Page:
Marketing democracy: 5 key principles for E Pluribus Unum

Democracy is in decline: since 2006, freedom in the world decreased and democracy broke down in 18 countries (Diamond 2015). Key reasons include bad governance, the economic success and influence of non-democratic states such as China and Russia and the weak democratic efficacy and self-confidence in the West. This raises the important question: how can one encourage new democracies (e.g. Tunesia, the Ukraine) and help revive democracy where it has broken down (e.g. Turkey, Thailand, Niger, Venezuela)?

 

Yes, liberal democracies should clean up their act, improving the democratic process in e.g. the European Union and the United States. Yes, they should re-establish democracy as a key priority in foreign policy, promoting democratic elements while restricting the influence of authoritarian leaders.

 

At the same time, Marketing democracy needs mucho improvement. Just talk to a typical Putin or Erdogan voter to learn how little ‘democracy’ or ‘transparency’ matters to them. More attractive is the strong leader seen to restore national pride and improve average living conditions. This is especially true when previous ‘democratic’ regimes were ineffective and far removed from people’s everyday concerns. Compare the promises of Superpower Russia and the New Turkey with the paltry position of democracy as ‘the worst form of governance, except for all the others’ or ‘a shaky raft in which you always get your feet wet but you will never drown’. You can’t just market democracy with such prevention focus, you need a promotion focus to match that of elected authoritarians. Most of all, you need to apply the key marketing principles:

 

  • Customer Orientation: practice matters more than principles to many voters. Listen to their concerns and act on them to establish true grass-roots movements that promote improvement in both living conditions and democracy.
  • Segmentation and targeting: understand the differences and similarities among citizens and first target those that have most to gain from more democracy – or most to loose from increasing authoritarianism.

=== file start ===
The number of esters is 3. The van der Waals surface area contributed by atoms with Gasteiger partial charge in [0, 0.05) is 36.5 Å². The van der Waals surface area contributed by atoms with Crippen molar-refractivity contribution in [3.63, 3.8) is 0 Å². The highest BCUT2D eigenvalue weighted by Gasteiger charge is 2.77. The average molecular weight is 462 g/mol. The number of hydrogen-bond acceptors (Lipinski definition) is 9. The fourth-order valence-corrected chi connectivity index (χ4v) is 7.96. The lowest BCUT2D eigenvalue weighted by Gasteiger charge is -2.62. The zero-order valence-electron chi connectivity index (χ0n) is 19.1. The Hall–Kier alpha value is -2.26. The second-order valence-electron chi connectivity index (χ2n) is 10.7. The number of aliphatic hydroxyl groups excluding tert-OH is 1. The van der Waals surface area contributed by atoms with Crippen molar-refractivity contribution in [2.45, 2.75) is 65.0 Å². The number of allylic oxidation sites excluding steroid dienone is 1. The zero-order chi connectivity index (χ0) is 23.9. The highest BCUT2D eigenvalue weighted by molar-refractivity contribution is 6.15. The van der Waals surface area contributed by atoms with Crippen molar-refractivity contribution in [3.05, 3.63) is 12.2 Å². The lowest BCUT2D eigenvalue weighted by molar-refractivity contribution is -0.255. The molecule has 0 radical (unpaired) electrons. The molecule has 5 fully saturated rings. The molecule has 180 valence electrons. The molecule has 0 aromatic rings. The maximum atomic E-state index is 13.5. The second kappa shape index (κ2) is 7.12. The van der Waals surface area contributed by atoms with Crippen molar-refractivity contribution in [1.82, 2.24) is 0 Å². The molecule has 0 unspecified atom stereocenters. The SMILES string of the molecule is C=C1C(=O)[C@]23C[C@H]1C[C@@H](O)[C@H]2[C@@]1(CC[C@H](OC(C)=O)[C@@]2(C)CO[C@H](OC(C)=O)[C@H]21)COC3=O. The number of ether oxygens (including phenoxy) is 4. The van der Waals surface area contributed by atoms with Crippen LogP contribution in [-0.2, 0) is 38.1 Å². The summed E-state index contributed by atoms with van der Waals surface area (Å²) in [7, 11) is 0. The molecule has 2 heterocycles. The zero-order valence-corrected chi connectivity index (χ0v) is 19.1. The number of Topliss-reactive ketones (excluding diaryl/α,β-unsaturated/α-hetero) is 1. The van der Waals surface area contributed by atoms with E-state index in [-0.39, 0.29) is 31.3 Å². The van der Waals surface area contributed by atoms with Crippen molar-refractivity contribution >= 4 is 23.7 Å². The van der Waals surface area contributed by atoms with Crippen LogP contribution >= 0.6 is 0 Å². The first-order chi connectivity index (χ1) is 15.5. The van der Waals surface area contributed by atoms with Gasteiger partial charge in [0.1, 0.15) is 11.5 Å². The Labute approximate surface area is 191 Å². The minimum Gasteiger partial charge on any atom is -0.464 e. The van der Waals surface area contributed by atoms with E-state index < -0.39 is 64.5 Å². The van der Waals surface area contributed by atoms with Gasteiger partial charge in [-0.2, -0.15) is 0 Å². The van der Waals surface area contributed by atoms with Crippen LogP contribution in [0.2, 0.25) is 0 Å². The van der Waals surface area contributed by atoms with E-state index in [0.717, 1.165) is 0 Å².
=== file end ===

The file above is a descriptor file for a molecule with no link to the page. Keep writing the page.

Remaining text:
• Competitive Positioning: learn the weak points of authoritarian leaders as seen by segments of citizens. Position democratic movements as offering living conditions and pride as least as much as alternatives (points of parity) while being much better on accountability, transparency, respect for minorities, and rule of law (‘first they come for the opposition, next for you’)
  • Co-creation and Innovation: how do you encourage people to contribute to the democratic project and guide it themselves? How do you innovate broken structures in opposition parties where old leaders refuse to give up power to the next generation?
  • Execution: besides offering the best product, have you considered the packaging and communication, the price prospective customers perceive to pay and the obstacles they need to overcome to accept your proposal?

As to communication, I believe it is key for liberal democracies to act as role models again (shiny cities on the hill). “E pluribus Unum” evokes the idea of a strong democracy, where citizens, states (e.g. the U.S.) and countries (e.g. the E.U.) act decisively and with support from all, even when it took a while to agree on this course of action. That is the democracy people around the world expect and deserve. As Journal of Democracy cofounder Larry Diamond puts it: “Democrats have the better set of ideas. Democracy may be receding somewhat in practice, but is globally ascendant in people’s values and aspirations”

 

Diamond, Larry (2015), “Facing up to the Democratic Recession”, Journal of Democracy, 26 (1), 141-155.

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